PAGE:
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Masks donated to fire department give fur babies a fighting chance

"If we get to a house fire and there is a chance to save the pets, we will, because they are family too"

If you unfortunately ever have a house fire, your pets now have a greater chance of survival. 

"Our pets were our family, and their loss was by far the most devastating part" - Krysta Parks
Krysta Parks and her family are thrilled by the donation of oxygen masks to be used on pets in fire rescues. The Parks family home was the scene of a small fire isolated to a portion of the kitchen. Unfortunately, the majority of the damage was smoke-related, and their two dogs perished as a result.
For archived coverage of the fire: Pets die in 4th Ave. home fire ‚Äč
Parks said that "this is an amazing initiative. Most of what we lost in the fire were just possessions, however our pets were our family. If they can save even one pet as a result, this would be worth it."
"The fire department was close by, and they were here very quickly. My understanding is there was an attempt to resuscitate my dogs, so if the fire department had been equipped (the way they are now), perhaps they would have had a better chance to survive," Parks added. was on hand at Fire Station One, as the official presentation of pet-friendly oxygen masks was made to North Bay Fire and Emergency Services yeterday.

For more details on this story: Fire department to get pet saving oxygen masks 

The donors of the masks, the North Bay Animal Hospital, were represented by Doctor of Veterinary Medicine Sherri Rea, and Office Administrator Lori-Ann Busch. Accepting on behalf of the fire department was Andrew Girard, Chief Training Officer, as well as his faithful assistant, Molly (see gallery).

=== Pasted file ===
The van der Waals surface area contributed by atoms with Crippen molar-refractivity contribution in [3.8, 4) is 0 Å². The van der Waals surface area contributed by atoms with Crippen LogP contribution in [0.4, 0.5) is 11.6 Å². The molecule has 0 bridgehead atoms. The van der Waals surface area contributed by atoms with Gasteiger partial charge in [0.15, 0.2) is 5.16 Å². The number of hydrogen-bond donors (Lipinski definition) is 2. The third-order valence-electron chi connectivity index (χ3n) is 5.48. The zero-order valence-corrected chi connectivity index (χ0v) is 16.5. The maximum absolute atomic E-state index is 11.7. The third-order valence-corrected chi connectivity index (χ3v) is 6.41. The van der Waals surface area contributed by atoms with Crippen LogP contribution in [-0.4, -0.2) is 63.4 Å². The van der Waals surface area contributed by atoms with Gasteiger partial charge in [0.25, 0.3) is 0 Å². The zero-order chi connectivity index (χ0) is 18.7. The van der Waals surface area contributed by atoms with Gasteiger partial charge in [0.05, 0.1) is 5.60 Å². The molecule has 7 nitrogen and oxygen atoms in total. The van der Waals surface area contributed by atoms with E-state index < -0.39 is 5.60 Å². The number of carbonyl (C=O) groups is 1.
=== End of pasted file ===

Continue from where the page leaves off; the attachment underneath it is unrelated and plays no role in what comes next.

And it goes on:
Dr. Rea indicated that a client of the animal hospital had donated some funds earmarked to help pets. The hospital, inspired by the tales of pets rescued during the Fort McMurray fire evacuations, decided the money should be allocated to aiding pets affected by fires.

For more on Fort McMurray pet rescues:Fort McMurray hamsters rescued 

The Farley Foundation actually received the funds, while Invisible Fence Brand, through their 'Project Breathe,' donated the masks. 

Dr. Rea explained that the Farley Foundation, as an example, will use resources to board pets for women who are in an abusive situation, and will not leave their pets behind. Dr. Rea elaborated, saying that it is "surprising how many abused women will hang on in bad situations due to not having a place for their pets when they attempt to start fresh."

For more on the Farley Foundation:

Firefighters were also joined by St. John's Ambulance therapy dogs and their handlers in celebrating the generous donations to help rescue their furry friends, as well as to model the new equipment.

Chief Training Officer Andrew Girard was delighted by the new equipment's arrival. 

"We've obviously come across situations where cats and dogs are in peril. What we've normally done is put oxygen through their noses. What these masks allow (because of better design and fit for pets) is a better percentage of oxygen that helps bring them around a bit more," said Girard.

"If we get to a house fire and there is a chance to save the pets, we will, because they are family too," continued Girard.

This donation "gives the animals more of a chance, and gives firefighters better tools," added Girard. 

"I've done my share of CPR on cats, snakes, iguanas, all sorts of animals," confided Girard, and these masks only increase their chances of survival.

Stu Campaigne

About the Author: Stu Campaigne

Stu Campaigne is a full-time news reporter for, focusing on local politics and sharing our community's compelling human interest stories.
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